Since 1998, the Commission has been called upon several times to determine the legality of "blacklists", ranging from casinos' lists of cheaters to insurance companies' lists of bad debtors and bad risks. In 2002, the Commission was asked to assess whether publication on the Internet of a blacklist of renters by the National Association of Property Owners (Syndicat National des Propriétaires) was legal.28 In its opinion, the Data Protection Authority found the database illegal under the Data Protection Act, and stated that it required prior legislative action to authorise it – if it were to be authorised – and determine the conditions of access.29 In 2005, the Commission was asked to deliver an opinion concerning the legality of blacklists in the private sector. The Commission recommended that they be regulated by law, especially where they are likely to violate a fundamental right or restrain access to an "essential service." In the latter case, the Commission should authorise the establishment of blacklists only upon prior approval. Where the lists process sensitive data (e.g., medical data), they should be regulated by a specific law and strictly follow the provisions of the Law on Protection of Personal Data.30 In 2008, a legislative proposal on blacklists was introduced in the Parliament, on which the Commission has given its advice.31 The Commission also advocates prior legal authorisation for more sensitive blacklists, such as those that include minors or that cross sectors. Blacklists by themselves are seen as an interference with privacy because they trigger high risks of discrimination and limit the freedom to enter into contractual relationships. The Commission moreover recommended that the law define more precisely the purposes for which blacklists could be promulgated. References to "fight against fraud" or "security" are too general to effectively frame the use of blacklists. This legislative proposal has since been abandoned.

In November 2007, the Commission issued a guideline on the redistribution of visual materials and the application of privacy law to photographs, movies and publications.32

Non-government organisations' advocacy work

In 2009, a group of Belgian human rights groups, Internet and telecommunications users, and journalists, physicians, and bar associations33 launched a campaign against data retention in which they call upon the legislator not to transpose the EU Data Retention Directive (2006/24/EC) into Belgian law.34 This legal instrument mandates that all EU Member States transpose into national legislation the obligation for all telecommunications companies and Internet service providers to retain some of their customers' communications and location data ("traffic data") for up to two years. They also asked the government to improve that Directive and launched a petition open to every concerned individual.35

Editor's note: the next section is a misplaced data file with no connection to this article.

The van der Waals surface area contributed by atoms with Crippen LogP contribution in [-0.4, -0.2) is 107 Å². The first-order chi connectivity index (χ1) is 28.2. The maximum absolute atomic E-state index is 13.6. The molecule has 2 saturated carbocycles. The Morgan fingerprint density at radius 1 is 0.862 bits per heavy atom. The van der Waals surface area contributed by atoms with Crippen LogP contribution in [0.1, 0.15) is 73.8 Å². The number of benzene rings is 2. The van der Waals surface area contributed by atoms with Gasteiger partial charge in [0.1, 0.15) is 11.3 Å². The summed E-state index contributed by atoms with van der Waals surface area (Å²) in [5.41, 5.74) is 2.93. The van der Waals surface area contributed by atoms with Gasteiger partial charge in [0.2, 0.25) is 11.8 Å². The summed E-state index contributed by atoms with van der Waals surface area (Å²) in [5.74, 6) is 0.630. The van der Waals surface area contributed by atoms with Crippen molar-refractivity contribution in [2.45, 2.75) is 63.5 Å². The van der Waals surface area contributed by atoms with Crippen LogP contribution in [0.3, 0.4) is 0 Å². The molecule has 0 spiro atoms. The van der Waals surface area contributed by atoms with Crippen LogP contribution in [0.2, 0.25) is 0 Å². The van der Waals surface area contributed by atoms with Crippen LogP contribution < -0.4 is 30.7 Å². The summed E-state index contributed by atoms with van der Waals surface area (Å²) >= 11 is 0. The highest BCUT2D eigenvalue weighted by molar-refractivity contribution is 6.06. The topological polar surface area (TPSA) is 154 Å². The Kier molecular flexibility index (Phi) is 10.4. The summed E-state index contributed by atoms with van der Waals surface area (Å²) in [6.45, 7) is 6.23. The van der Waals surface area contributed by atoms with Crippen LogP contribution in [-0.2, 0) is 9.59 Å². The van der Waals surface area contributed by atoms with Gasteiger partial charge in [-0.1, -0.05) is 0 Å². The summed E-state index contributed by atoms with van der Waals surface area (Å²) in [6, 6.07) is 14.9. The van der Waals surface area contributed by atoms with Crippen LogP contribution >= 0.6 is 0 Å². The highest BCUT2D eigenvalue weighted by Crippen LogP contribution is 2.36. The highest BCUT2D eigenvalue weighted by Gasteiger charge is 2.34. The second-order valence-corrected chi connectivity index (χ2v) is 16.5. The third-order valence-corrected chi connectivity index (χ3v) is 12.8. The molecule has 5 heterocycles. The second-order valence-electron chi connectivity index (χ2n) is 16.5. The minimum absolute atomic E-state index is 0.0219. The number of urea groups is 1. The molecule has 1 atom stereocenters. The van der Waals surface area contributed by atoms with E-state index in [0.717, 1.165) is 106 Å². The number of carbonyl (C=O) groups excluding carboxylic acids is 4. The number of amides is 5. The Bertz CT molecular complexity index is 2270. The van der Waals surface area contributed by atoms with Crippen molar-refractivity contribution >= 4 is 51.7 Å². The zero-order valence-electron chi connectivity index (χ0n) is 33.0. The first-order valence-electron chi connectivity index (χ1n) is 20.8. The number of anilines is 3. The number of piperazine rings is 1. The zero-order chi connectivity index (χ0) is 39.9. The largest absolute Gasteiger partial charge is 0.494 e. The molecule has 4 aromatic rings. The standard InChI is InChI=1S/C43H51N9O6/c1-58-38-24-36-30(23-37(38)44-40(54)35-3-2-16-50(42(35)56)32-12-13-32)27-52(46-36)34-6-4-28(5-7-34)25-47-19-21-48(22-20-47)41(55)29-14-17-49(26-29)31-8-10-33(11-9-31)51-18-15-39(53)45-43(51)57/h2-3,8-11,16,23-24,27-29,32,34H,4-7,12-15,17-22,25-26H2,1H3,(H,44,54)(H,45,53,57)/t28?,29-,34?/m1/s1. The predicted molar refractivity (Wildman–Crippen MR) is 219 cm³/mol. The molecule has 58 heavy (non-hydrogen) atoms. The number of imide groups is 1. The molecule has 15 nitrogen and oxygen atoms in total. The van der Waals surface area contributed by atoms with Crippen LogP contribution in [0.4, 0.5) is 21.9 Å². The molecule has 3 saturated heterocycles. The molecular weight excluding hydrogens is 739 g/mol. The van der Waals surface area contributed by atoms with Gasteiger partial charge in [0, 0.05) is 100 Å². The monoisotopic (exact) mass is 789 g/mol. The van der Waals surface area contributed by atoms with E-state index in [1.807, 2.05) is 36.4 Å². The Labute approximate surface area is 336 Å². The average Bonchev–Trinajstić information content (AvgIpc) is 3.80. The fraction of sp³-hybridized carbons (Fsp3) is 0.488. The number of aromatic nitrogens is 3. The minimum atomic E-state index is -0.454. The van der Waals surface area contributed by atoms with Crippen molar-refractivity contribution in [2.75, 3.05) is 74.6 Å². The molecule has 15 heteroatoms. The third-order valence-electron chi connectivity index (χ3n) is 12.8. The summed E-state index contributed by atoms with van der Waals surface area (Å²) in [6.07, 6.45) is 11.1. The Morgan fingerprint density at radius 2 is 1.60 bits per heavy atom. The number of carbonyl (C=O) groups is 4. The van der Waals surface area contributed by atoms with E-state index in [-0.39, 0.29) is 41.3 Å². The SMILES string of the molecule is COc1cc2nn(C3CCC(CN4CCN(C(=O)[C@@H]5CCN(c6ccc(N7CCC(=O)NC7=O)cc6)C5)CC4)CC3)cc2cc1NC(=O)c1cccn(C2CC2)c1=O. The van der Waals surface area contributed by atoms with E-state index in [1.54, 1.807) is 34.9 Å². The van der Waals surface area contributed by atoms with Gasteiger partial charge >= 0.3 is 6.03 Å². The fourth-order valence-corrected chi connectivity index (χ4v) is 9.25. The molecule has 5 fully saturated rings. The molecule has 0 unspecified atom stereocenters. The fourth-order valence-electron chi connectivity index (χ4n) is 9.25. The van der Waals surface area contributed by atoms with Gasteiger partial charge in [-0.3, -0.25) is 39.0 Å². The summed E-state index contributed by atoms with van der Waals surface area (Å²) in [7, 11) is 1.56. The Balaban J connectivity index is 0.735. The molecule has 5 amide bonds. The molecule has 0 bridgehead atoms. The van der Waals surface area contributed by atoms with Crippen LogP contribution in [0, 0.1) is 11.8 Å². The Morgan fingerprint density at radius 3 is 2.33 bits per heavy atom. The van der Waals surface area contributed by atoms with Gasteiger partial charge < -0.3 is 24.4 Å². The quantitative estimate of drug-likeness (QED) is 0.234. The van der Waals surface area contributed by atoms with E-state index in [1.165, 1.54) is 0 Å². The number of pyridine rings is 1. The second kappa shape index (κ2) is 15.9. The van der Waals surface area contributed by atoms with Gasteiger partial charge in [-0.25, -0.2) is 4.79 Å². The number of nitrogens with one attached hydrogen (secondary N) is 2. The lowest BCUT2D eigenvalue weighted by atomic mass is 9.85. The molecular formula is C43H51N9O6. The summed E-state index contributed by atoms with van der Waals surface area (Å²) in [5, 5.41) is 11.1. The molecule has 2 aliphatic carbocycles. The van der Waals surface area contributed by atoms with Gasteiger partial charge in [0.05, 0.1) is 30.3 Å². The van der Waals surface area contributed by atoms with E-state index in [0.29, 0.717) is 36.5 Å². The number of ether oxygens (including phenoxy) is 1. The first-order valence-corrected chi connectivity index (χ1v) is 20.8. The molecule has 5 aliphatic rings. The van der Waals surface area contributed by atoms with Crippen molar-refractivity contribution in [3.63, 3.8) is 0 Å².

The Human Rights League (Liga voor Mensenrechten) organised a campaign in 2010 that offered people the chance to "fight back and regain their privacy".36 Numerous activities were organised, such as guided "privacy walks", street events, classes, and video camera spotting.37 It ended on 17 November 2010 with the Belgian version of the "Big Brother Awards"; the overall winner was the EU Data Retention Directive (2006/24/EC).38 Other nominees for the award, all branded as violating Belgians' right to privacy, included an increasingly pervasive CCTV surveillance project in a city on the Belgian coast, the Brussels transportation company (STIB)'s new "MoBIB" RFID card,39 inquiries conducted by Antwerp city police agents into unconsummated marriages or marriages of convenience, police and judicial authorities' use of airline companies' passenger data (the so-called "passenger name records"), an owner association's collection practices vis-à -vis tenants looking for accommodation, and the handling of a debtors' database (schuldencentrale) by the private credit reference agency (Beroepsvereniging voor het Krediet).40

International obligations and International cooperation

Belgium is a member of the Council of Europe (CoE) and has signed and ratified the Convention for the Protection of Individuals with Regard to Automatic Processing of Personal Data (Convention No. 108).41 It has signed and ratified the European Convention for the Protection of Human Rights and Fundamental Freedoms.42 It is a member of the Organisation for Economic Cooperation and Development (OECD) and has adopted the OECD Guidelines on the Protection of Privacy and Transborder Flows of Personal Data. The government has signed, but not ratified, the CoE Convention on Cybercrime.43 In 2007, Belgium ratified the Protocol amending the European Convention on the Suppression of Terrorism.44